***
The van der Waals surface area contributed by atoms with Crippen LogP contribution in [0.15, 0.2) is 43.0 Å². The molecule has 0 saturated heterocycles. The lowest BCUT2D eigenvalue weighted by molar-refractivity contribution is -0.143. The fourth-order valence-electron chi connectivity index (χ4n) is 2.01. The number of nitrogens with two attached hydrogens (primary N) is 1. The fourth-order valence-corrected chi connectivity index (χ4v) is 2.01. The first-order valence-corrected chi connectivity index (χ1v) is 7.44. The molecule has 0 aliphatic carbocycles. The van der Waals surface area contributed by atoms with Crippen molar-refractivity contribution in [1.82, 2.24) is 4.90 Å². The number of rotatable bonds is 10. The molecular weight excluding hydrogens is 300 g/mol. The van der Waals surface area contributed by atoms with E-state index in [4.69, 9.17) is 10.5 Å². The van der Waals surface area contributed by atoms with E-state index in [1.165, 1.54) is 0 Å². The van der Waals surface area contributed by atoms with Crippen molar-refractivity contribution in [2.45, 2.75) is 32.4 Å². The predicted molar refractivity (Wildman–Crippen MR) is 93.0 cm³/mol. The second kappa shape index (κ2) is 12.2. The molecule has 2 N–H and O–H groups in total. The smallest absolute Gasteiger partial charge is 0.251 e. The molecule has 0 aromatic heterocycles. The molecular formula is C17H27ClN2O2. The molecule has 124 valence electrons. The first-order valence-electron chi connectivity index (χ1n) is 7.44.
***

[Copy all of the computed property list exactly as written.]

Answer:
The van der Waals surface area contributed by atoms with Crippen LogP contribution in [0.15, 0.2) is 43.0 Å². The molecule has 0 saturated heterocycles. The lowest BCUT2D eigenvalue weighted by molar-refractivity contribution is -0.143. The fourth-order valence-electron chi connectivity index (χ4n) is 2.01. The number of nitrogens with two attached hydrogens (primary N) is 1. The fourth-order valence-corrected chi connectivity index (χ4v) is 2.01. The first-order valence-corrected chi connectivity index (χ1v) is 7.44. The molecule has 0 aliphatic carbocycles. The van der Waals surface area contributed by atoms with Crippen molar-refractivity contribution in [1.82, 2.24) is 4.90 Å². The number of rotatable bonds is 10. The molecular weight excluding hydrogens is 300 g/mol. The van der Waals surface area contributed by atoms with E-state index in [4.69, 9.17) is 10.5 Å². The van der Waals surface area contributed by atoms with E-state index in [1.165, 1.54) is 0 Å². The van der Waals surface area contributed by atoms with Crippen molar-refractivity contribution in [2.45, 2.75) is 32.4 Å². The predicted molar refractivity (Wildman–Crippen MR) is 93.0 cm³/mol. The second kappa shape index (κ2) is 12.2. The molecule has 2 N–H and O–H groups in total. The smallest absolute Gasteiger partial charge is 0.251 e. The molecule has 0 aromatic heterocycles. The molecular formula is C17H27ClN2O2. The molecule has 124 valence electrons. The first-order valence-electron chi connectivity index (χ1n) is 7.44.